This blog is dedicated to talking about video interviews from our technical team’s perspective here at The Needle. We might be geeks, but we realise not everyone is, so here is a simple run down of what you need to know from a ‘techie’ perspective.
You’ve just been invited to make a video interview for the first time, you’re keen to do well as you are really interested in the job, and you think you can ‘wow’ the recruiter with your know how and experience. So which choice of device works best to make a real video interview impact? The minimum you’ll need is some type of laptop with a webcam, a web browser and an Internet connection. No problem? Well, you can improve the results significantly if your set-up exceeds the minimum. Here are some suggestions on what works well, and what to avoid.
How old is your chosen device for recording your video interview?
Older laptops and netbooks will suffer from two main problems. Firstly, they will tend to have low-resolution webcams, and have limited computing power. Resolution is important, as that translates into how sharp your video image will be. Older laptops – say, more than three years old – will probably have 0.3 megapixel (MP) webcams. However, you will probably not even get that resolution as that’s the theoretical maximum for the camera and is highly dependent on lighting, focus and general ageing of the optical sensors. So older webcams will produce blurry, images which might detract from your interview performance.
Is your laptop powerful enough for video interviewing?
You might not know this, but the laptop microprocessor or CPU will be working hard to process the video images. If the CPU is running at close to its limits, then the frame rate of the video will be reduced. In some cases this can go as low as 10 frames per second (FPS), which gives very jerky motion. Compare that with 24 FPS for movies and 50 FPS for normal TV. The amount of light you have on the camera sensor can also help to increase the frame rate, but the CPU will typically be the limiting factor.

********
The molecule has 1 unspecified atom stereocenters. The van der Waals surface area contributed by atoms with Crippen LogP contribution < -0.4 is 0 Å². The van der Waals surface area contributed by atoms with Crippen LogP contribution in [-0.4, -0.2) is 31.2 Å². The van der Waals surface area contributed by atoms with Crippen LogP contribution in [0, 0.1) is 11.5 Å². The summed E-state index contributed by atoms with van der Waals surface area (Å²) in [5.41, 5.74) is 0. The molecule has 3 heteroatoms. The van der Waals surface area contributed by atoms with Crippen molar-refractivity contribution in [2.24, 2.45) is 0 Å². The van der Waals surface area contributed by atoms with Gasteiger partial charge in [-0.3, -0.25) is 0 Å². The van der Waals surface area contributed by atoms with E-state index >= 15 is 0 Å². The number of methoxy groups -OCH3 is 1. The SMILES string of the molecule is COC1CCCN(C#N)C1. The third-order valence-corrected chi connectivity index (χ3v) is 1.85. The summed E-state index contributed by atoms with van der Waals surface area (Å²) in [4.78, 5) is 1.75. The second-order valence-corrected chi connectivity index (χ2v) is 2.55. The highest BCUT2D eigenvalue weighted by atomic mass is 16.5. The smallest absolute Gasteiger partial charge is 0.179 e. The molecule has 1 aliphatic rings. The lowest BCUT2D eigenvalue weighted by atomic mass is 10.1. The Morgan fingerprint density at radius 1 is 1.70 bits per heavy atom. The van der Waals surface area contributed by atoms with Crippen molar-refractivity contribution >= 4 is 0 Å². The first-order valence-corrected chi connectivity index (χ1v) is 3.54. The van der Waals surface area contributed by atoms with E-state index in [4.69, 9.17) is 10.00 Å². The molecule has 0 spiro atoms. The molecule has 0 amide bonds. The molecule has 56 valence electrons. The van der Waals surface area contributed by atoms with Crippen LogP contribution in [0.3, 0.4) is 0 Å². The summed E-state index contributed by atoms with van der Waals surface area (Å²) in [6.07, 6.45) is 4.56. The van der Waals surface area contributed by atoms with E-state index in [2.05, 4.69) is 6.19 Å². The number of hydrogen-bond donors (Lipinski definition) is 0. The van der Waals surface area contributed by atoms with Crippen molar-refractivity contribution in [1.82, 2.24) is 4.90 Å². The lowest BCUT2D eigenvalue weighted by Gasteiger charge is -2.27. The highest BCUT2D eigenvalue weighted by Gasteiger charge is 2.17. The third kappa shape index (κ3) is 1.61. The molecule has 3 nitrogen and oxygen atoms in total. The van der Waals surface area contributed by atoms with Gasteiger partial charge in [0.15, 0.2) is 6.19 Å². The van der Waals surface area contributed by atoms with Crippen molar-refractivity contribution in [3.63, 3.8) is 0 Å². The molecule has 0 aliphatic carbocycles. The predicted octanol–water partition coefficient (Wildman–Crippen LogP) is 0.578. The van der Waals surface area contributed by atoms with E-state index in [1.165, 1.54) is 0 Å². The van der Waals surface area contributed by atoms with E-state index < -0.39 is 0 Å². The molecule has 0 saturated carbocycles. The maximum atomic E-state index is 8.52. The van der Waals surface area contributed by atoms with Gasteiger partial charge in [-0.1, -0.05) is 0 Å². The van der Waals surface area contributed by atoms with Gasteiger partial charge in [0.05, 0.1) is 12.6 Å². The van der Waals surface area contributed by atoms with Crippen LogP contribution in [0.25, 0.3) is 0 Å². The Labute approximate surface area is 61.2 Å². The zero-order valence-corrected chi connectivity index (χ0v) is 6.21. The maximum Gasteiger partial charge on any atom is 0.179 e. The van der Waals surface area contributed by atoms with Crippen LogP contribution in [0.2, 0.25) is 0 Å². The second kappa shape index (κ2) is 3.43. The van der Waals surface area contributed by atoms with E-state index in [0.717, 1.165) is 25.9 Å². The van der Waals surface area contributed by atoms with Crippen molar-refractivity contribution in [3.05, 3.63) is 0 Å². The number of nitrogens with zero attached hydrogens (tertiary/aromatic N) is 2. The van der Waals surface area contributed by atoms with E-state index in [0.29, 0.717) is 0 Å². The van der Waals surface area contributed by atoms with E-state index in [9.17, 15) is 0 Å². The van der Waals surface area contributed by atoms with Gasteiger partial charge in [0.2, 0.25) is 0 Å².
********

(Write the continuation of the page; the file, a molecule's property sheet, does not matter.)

Newer laptops and Apple Macs will have much more powerful CPUs and higher resolution webcams – 5 MP or more is common on most laptops, while 8.3 MP is standard on Macs to support HD FaceTime applications. The improved resolution and increased video frame rate will make your video interview look much better. All the same, good lighting is still very important to optimise both picture quality and allow the webcams to properly focus.
So if you have the latest Dell or MacBook Air, your video interview is going to look pretty good. But you can get even better! Most Smartphones and Tablets today have not just very high-resolution cameras – sometimes over 10 MP – but they have been designed to produce HD quality images and videos. However, the highest resolution camera tends to be on the other side of the screen. When you’re making a video interview, you’ll be using the front facing camera, which typically has a 1.3 MP resolution. But using the front facing camera you can still record a 720P HD video – that’s 1280 x 720 pixels at 30 FPS. In our experience, recording your video interview on your tablet gives you the best video quality, and allows you to see clearly the interview questions and any speaker notes you may have made on the tablet display. But remember; make sure you have a lot of light on yourself for optimum results.
Lighting and positioning
Regardless of the webcam capability, make sure you have lots of light shining on you and sit close to the webcam when making your video interview. Also make sure that you close down all other applications to maximise your share of the CPU.
Camera, lights, action!
It’s probably not surprising that newer equipment gives you the best results. You can also find other tips to help you make the best video interview you can on our FAQs. However, you can make a good video interview even on older devices. That’s because the one key component of the interview is not the technology – it’s you!
Let us know how you completed your video interview, and whether you have any other tips to share.